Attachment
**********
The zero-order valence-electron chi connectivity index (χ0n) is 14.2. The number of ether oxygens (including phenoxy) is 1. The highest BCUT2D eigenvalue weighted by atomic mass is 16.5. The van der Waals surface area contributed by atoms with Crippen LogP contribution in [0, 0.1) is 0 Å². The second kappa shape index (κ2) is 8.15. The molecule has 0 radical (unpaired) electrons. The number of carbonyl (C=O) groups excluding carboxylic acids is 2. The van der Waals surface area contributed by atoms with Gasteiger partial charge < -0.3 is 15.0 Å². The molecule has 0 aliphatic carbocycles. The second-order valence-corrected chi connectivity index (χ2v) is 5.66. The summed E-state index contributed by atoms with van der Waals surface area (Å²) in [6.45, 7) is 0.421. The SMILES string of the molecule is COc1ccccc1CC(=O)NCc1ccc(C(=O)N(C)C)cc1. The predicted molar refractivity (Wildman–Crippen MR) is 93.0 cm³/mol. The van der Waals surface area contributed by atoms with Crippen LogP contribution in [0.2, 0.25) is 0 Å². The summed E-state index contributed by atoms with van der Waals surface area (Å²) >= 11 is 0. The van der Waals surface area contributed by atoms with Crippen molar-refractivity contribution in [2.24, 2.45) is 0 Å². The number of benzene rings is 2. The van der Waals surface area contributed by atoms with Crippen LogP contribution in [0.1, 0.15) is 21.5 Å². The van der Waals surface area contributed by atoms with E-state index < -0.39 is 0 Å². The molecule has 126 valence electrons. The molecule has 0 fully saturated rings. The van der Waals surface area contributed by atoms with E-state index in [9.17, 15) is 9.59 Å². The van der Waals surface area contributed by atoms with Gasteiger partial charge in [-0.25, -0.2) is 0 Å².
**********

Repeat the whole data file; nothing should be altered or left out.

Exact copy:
The zero-order valence-electron chi connectivity index (χ0n) is 14.2. The number of ether oxygens (including phenoxy) is 1. The highest BCUT2D eigenvalue weighted by atomic mass is 16.5. The van der Waals surface area contributed by atoms with Crippen LogP contribution in [0, 0.1) is 0 Å². The second kappa shape index (κ2) is 8.15. The molecule has 0 radical (unpaired) electrons. The number of carbonyl (C=O) groups excluding carboxylic acids is 2. The van der Waals surface area contributed by atoms with Gasteiger partial charge < -0.3 is 15.0 Å². The molecule has 0 aliphatic carbocycles. The second-order valence-corrected chi connectivity index (χ2v) is 5.66. The summed E-state index contributed by atoms with van der Waals surface area (Å²) in [6.45, 7) is 0.421. The SMILES string of the molecule is COc1ccccc1CC(=O)NCc1ccc(C(=O)N(C)C)cc1. The predicted molar refractivity (Wildman–Crippen MR) is 93.0 cm³/mol. The van der Waals surface area contributed by atoms with Crippen LogP contribution in [0.2, 0.25) is 0 Å². The summed E-state index contributed by atoms with van der Waals surface area (Å²) >= 11 is 0. The van der Waals surface area contributed by atoms with Crippen molar-refractivity contribution in [2.24, 2.45) is 0 Å². The number of benzene rings is 2. The van der Waals surface area contributed by atoms with Crippen LogP contribution in [0.1, 0.15) is 21.5 Å². The van der Waals surface area contributed by atoms with E-state index < -0.39 is 0 Å². The molecule has 126 valence electrons. The molecule has 0 fully saturated rings. The van der Waals surface area contributed by atoms with E-state index in [9.17, 15) is 9.59 Å². The van der Waals surface area contributed by atoms with Gasteiger partial charge in [-0.25, -0.2) is 0 Å².